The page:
SGENE Consortium discover deletions in the Human Genome linked to risk of Schizophrenia
AUGUST 05, 2008
In a major paper published today in the online edition of the journal Nature, a consortium led by Decode genetics and including scientists from the Institute of Psychiatry report the discovery of three rare deletions in the human genome, known as copy number variants, that confer risk of schizophrenia. Such deletions are gaps in the normal sequence of the genome that can arise spontaneously during the recombination or reshuffling of the genome that takes place in the creation of sperm and eggs. The deletions reported in today’s study are located on chromosomes 1q21, 15q11 and 15q13, and confer, respectively, 3, 15 and 12 times greater than average risk of schizophrenia. These are the first such deletions to be associated with risk of mental illness using large sample sizes and validated across many populations. The substantial increase in risk they confer make them a valuable basis upon which to develop molecular diagnostic tests to complement standard clinical diagnosis.
This discovery was made possible by an international consortium, SGENE, put together by deCODE genetics and the University of Iceland, along with academic colleagues from the Institute of Psychiatry, The University of Aberdeen, Helsinki University, Finland, Ludwig-Maximilians-University, Munich, Germany and the University of Verona. The SGENE consortium was initially funded by a £2.5 M grant from the European Commission, and put together a sample of 1400 patients from five countries. The group expanded to collaborate with investigators from the University of Copenhagen, the University of Oslo, the University of Heidelberg, the University of Bonn, the University Medical Centre of Utrecht, Nijmegen Medical Centre, the Duke University Center for Population Genomics and Pharmacogenetics, GlaxoSmithKline and the Sichuan University, China.
The local principal investigator, David Collier, of the Medical Research Council- funded Social, Genetic and Developmental Psychiatry Centre, said “Although schizophrenia is a disorder with a strong genetic component, it has proved difficult to identify the genes which increase an individual's risk of developing the disorder, despite over 20 years of effort. This may mean that there are either many vary rare risk variants, or if common risk genes exist, these have a very small effect and are therefore difficult to detect. The discovery of new deletions occurring in people with schizophrenia has important implications of research and treatment of this illness. The deletions found so far have only been found in a small proportion of people with schizophrenia, but might account for 10% or more of cases overall.”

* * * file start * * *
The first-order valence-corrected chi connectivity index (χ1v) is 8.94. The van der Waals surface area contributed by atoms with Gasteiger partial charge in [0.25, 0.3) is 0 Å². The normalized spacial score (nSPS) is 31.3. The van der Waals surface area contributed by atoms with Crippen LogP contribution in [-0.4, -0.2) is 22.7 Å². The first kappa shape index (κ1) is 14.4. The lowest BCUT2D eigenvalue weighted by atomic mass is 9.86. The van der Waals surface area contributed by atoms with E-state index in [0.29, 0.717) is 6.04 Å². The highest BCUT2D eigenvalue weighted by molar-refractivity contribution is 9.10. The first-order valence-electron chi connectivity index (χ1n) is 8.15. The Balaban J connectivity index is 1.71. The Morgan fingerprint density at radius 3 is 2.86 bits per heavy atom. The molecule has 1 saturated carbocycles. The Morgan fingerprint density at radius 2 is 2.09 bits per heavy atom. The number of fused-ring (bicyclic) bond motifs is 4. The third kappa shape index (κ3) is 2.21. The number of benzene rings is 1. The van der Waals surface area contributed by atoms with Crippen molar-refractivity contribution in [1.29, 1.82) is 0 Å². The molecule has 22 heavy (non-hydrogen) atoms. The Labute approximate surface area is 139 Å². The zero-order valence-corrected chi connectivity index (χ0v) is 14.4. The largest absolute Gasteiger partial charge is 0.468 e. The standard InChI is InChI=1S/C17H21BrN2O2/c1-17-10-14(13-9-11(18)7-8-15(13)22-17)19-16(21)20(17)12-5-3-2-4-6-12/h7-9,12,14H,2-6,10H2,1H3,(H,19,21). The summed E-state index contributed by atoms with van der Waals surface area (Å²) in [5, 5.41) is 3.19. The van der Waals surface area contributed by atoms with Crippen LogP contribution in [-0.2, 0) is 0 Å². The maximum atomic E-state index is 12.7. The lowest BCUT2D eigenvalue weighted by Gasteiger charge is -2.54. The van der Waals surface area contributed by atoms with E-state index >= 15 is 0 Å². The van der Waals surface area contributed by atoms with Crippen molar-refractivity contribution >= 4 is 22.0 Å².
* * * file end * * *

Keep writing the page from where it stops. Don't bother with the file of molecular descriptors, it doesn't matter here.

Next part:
“The reason we want to identify the genes involved is to improve treatment for the patient, and may allow early identification of those affected, so that effective treatment may be given before the illness takes hold. In addition it may allow us to better diagnose mental illness through genetic tests, and develop a new generation of better pharmaceutical compounds, or identify the best non-pharmacological treatments for specific types of illness. And of course it is a major benefit to research and clinical treatment if the basic aetiology of a disorder is better understood.”
“Participation in this landmark research was made possible by the dedication and effort over many years of researchers in the Division of Psychological Medicine and the Social, Genetic and Developmental Psychiatry Centre. The efforts of clinical staff in SLAM and Psychological Medicine, especially Robin Murray, Tao Li, Marta Di Forti, Timothea Toulopoulou and Elvira Bramon led to the recruitment of hundreds of volunteer patients for genetic studies, including the SLAM-funded Genetics and Psychosis study, the Maudsley Family Study and a twin study of schizophrenia. The state of the art laboratory facilities and support of the MRC-funded Social Genetic and Developmental Psychiatry Centre made the molecular genetic research possible.”
In order to identify novel CNVs, deCODE first analyzed the genomes of a total of approximately 15,000 parents and children taking part in deCODE gene discovery programs and who had been genotyped with the more than 300,000 SNPs on the HumanHap300 chip. The deCODE team discovered 66 de novo CNVs, that is, CNVs present in the genomic DNA of the children but not in that of their parents. deCODE then tested these variants for association with schizophrenia in more than 1400 schizophrenics and 33,000 control subjects, including volunteer patients from SE London. The deletions on chromosomes 1q21, 15q11 and 15q13 were suggestively associated with schizophrenia in this first phase, and then validated in 3,300 cases and 8,000 controls.
deCODE and the SGENE consortium gratefully acknowledge the participation in this study of the thousands of patients, family members and control subjects from these eleven countries. This study was supported by the European Union through the SGENE consortium (www.SGENE.eu
), by grants LSHM-CT-2006-037761 and PIAP-GA-2008-218251.
The contribution of deCODE genetics and the SGENE consortium to this statement is acknowledged.